The Solar System Dynamics group of NASA’s Jet Propulsion Lab is, as physicist Marina Brozovic explains, is like “flight control for the solar system.” Basically, it’s the best line of defense between you and the flaming chunks of space rock hurtling toward Earth pretty much all the time. Even though major collisions might seem like something that only affects the distant past or remote areas—a headache for T-Rexes and Russians, but not you—the fact that more population centers haven’t been in harm’s way so far is basically down to random chance.
The reality is that there are millions of near-earth objects swirling out there right now, and we don’t even know where most of them are. But if you feel your blood pressure spiking, take heart: Rocks From Space, directed by Academy Award nominee Keven McAlester, shows that we are in good hands.
“Anything that moves, we want to know the orbit of it,” Brozovic says. Brozovic grew up in Split, Croatia, where she was inspired by Carl Sagan’s groundbreaking (and still relevant) miniseries, Cosmos, and became fascinated with understanding the fine details of the solar system.
Those fine details are now her main gig. There are an enormous number—on the order of billions—of objects between Mars and Jupiter, that sometimes get “nudged” out of their usual path and come rocketing into the inner solar system. When they do, they officially become the Jet Propulsion Lab’s problem: Congress has tasked the group with finding all the near-Earth asteroids with a diameter of more than one kilometer. Brozovic estimates they have identified 95 percent them.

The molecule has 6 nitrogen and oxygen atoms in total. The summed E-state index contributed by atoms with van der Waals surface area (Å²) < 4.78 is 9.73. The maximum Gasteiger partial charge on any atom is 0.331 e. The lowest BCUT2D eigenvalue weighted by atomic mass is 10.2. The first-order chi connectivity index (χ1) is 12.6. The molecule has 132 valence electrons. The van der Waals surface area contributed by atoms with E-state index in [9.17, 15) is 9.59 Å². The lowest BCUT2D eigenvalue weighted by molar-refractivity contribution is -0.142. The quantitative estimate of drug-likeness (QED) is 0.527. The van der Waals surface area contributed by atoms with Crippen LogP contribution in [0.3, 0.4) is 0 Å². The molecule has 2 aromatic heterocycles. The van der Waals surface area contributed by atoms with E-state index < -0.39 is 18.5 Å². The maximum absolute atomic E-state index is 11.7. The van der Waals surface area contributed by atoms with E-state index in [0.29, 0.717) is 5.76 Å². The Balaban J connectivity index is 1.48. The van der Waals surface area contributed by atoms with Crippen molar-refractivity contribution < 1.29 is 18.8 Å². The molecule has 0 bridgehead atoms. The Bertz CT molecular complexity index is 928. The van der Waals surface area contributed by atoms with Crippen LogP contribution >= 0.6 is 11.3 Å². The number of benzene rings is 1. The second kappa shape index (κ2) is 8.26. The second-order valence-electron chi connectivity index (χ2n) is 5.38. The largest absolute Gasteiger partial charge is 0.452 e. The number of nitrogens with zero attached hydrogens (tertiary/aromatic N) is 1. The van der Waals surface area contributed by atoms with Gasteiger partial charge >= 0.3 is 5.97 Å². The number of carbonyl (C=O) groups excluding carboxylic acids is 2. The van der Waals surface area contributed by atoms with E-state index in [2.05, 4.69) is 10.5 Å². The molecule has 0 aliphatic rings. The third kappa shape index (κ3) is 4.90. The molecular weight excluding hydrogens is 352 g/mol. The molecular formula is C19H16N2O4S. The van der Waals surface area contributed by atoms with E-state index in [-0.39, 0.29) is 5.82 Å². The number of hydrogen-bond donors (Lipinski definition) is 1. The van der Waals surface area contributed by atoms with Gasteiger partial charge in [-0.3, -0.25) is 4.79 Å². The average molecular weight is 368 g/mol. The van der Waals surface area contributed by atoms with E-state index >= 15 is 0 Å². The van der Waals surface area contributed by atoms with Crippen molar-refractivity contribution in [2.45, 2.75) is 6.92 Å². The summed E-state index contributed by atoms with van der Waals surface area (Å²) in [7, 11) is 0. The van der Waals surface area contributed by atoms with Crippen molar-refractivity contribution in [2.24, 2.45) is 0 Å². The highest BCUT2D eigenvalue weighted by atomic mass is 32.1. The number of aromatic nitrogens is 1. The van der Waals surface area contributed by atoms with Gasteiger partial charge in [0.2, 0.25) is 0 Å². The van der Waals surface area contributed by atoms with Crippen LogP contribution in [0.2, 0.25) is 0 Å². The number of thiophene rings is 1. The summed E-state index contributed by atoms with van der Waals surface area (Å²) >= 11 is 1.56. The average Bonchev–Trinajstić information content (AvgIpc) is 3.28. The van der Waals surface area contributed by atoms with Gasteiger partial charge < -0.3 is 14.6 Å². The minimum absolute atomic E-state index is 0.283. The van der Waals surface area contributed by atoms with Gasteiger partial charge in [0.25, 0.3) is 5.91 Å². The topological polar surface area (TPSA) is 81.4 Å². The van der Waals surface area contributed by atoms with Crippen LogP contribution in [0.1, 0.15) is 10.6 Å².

Trouble is, it would only take an impact of something with a diameter of about 50 meters to level a city. For context, the asteroid that gave the Russian city of Chelyabinsk so much trouble didn’t even hit the ground (it exploded at about 97,000 feet in the air, with a force “20 to 30 times greater than that of the nuclear bomb that destroyed Hiroshima”).
Asteroid impacts, even those much smaller than the 10 kilometer dino killer that hit the Yucatan peninsula 66 million years ago, have fundamentally altered the history of life on Earth. In addition to being crazy portents of doom, they have brought organic material and maybe even water to the Earth’s surface.
“It’s kind of our responsibility as a species to understand the risk involved,” Brozovic says, and she’s right. Fortunately for us, NASA is on it and we’d likely have years to prepare for a major collision, in all likelihood time enough to launch a deflection mission to knock the asteroid off it’s deadly course.
“There is no greater gift that NASA … can give the world then to know the time and place of an [asteroid] impact, and prepare a response,” said Rob Landis of NASA’s Planetary Defense Coordination Office. And while we’re still very much in a phase that Landis calls “doing our homework”—essentially, making a detailed survey of near Earth objects—he was quick to point out that no one is tracking an inbound asteroid at this time and that our atmosphere provides ample protection from almost everything coming our way.
Still, you might want to keep an eye on the sky on March 5th, when asteroid 2013 TX68 is due to make a (relatively) close flyby.
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